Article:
Training Camp 1917

As you may have realised, there were no other letters from the training camp that were preserved.

It sounds, from the first letter, that Harry had just arrived at Rugeley camp and so we could work out roughly how long the training lasted at that time.

In 1914, at the start of the war, training was planned to take around eight months for an infantryman like Harry. By the spring of 1917, this had been reduced significantly. I can't find any specific evidence to determine the length of training, but I do know that Harry was in France by mid-May. Mid-February to mid-May is only 3 months.

We must realise that the previous summer of 1916 saw the terrible battle of the Somme where tens of thousands of men were slaughtered before breakfast. The trenches needed replenishing with men and the obvious solution was to reduce the training period. I suppose there was no real problem as no amount of training could prepare those young men for what was to follow.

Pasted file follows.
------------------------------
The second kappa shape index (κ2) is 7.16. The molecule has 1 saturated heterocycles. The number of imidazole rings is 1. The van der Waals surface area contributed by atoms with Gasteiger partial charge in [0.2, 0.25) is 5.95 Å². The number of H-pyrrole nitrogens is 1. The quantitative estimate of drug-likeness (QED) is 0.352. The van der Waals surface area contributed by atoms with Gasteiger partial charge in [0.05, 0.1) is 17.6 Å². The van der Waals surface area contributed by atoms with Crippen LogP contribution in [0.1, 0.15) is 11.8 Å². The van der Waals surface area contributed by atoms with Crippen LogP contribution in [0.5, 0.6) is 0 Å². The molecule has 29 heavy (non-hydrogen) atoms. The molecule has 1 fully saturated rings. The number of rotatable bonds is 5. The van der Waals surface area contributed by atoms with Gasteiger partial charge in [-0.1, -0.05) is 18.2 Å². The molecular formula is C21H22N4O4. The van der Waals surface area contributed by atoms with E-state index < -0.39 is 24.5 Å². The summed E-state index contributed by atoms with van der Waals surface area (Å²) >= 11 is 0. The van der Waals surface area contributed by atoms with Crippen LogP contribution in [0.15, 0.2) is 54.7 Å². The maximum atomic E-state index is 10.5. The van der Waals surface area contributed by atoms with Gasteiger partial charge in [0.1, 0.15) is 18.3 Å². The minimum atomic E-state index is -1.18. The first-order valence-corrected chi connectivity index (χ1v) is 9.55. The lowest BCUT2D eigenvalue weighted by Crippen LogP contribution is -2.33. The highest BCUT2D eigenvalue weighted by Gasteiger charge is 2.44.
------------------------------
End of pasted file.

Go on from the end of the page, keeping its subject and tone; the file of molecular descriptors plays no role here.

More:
"Dripping" in the last post, refers to the fat that was left after meat was cooked. Before the days of cholesteral and sodium, "bread and dripping" was a common dish in the industrial midlands of England. I can remember enjoying it in the 1950s. The fat from the Sunday joint was spread onto bread. Liberal amounts of salt was added and, that was it. Full of flavour, cheap and quite nutritious. Not too healthy.